[USC02] 16 USC 6591e: Categorical exclusion for greater sage-grouse and mule deer habitat
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16 USC 6591e: Categorical exclusion for greater sage-grouse and mule deer habitat Text contains those laws in effect on September 21, 2019
From Title 16-CONSERVATIONCHAPTER 84-HEALTHY FOREST RESTORATIONSUBCHAPTER VI-MISCELLANEOUS

§6591e. Categorical exclusion for greater sage-grouse and mule deer habitat

(a) Definitions

In this section:

(1) Covered vegetation management activity

(A) In general

The term "covered vegetation management activity" means any activity described in subparagraph (B) that-

(i)(I) is carried out on National Forest System land administered by the Forest Service; or

(II) is carried out on public land administered by the Bureau of Land Management;

(ii) with respect to public land, meets the objectives of the order of the Secretary of the Interior numbered 3336 and dated January 5, 2015;

(iii) conforms to an applicable forest plan or land use plan;

(iv) protects, restores, or improves greater sage-grouse or mule deer habitat in a sagebrush steppe ecosystem as described in-

(I) Circular 1416 of the United States Geological Survey entitled "Restoration Handbook for Sagebrush Steppe Ecosystems with Emphasis on Greater Sage-Grouse Habitat-Part 1. Concepts for Understanding and Applying Restoration" (2015); or

(II) the habitat guidelines for mule deer published by the Mule Deer Working Group of the Western Association of Fish and Wildlife Agencies;


(v) will not permanently impair-

(I) the natural state of the treated area;

(II) outstanding opportunities for solitude;

(III) outstanding opportunities for primitive, unconfined recreation;

(IV) economic opportunities consistent with multiple-use management; or

(V) the identified values of a unit of the National Landscape Conservation System;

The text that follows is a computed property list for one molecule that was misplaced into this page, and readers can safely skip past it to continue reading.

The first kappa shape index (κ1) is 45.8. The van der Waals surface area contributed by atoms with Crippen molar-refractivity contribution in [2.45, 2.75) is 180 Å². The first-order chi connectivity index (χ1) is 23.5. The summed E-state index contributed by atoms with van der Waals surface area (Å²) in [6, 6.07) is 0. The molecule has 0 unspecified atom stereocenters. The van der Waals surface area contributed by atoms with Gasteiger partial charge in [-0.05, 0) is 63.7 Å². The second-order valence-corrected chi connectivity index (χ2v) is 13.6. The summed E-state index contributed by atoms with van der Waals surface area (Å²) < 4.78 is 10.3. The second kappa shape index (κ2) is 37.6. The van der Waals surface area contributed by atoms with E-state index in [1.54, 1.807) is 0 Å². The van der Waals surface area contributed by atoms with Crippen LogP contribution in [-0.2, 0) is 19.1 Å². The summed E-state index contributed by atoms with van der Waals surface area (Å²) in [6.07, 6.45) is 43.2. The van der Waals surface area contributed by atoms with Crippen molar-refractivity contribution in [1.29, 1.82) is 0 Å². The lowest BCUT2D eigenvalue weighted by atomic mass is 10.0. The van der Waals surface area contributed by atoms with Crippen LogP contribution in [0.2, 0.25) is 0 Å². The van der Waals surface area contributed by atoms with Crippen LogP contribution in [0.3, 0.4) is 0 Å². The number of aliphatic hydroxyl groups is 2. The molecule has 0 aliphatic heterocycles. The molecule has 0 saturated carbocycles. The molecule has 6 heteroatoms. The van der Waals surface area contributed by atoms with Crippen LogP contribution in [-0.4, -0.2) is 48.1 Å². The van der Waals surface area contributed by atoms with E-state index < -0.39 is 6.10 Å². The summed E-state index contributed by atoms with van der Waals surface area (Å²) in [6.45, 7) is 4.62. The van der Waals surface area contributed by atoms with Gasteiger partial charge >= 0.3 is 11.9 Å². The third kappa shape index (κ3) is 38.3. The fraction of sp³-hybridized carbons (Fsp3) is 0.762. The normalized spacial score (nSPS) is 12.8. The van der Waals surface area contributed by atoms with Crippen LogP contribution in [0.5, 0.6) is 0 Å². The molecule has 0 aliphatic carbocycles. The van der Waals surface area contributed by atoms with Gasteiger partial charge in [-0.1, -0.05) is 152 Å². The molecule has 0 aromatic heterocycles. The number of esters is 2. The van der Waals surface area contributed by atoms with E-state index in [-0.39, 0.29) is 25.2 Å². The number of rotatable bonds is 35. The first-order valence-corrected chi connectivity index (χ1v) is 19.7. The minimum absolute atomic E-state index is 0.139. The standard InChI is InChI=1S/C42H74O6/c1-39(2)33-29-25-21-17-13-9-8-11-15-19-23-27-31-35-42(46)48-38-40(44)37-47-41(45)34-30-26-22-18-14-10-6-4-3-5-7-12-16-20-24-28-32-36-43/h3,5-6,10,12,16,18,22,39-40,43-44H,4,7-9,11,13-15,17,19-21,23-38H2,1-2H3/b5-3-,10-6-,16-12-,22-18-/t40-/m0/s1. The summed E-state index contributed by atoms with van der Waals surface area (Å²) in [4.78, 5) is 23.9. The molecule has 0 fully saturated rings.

(vi)(I) restores native vegetation following a natural disturbance;

(II) prevents the expansion into greater sage-grouse or mule deer habitat of-

(aa) juniper, pinyon pine, or other associated conifers; or

(bb) nonnative or invasive vegetation;


(III) reduces the risk of loss of greater sage-grouse or mule deer habitat from wildfire or any other natural disturbance; or

(IV) provides emergency stabilization of soil resources after a natural disturbance; and

(vii) provides for the conduct of restoration treatments that-

(I) maximize the retention of old-growth and large trees, as appropriate for the forest type;

(II) consider the best available scientific information to maintain or restore the ecological integrity, including maintaining or restoring structure, function, composition, and connectivity;

(III) are developed and implemented through a collaborative process that-

(aa) includes multiple interested persons representing diverse interests; and

(bb)(AA) is transparent and nonexclusive; or

(BB) meets the requirements for a resource advisory committee under subsections (c) through (f) of section 7125 of this title; and


(IV) may include the implementation of a proposal that complies with the eligibility requirements of the Collaborative Forest Landscape Restoration Program under section 7303(b) of this title.

(B) Description of activities

An activity referred to in subparagraph (A) is-

(i) manual cutting and removal of juniper trees, pinyon pine trees, other associated conifers, or other nonnative or invasive vegetation;

(ii) mechanical mastication, cutting, or mowing, mechanical piling and burning, chaining, broadcast burning, or yarding;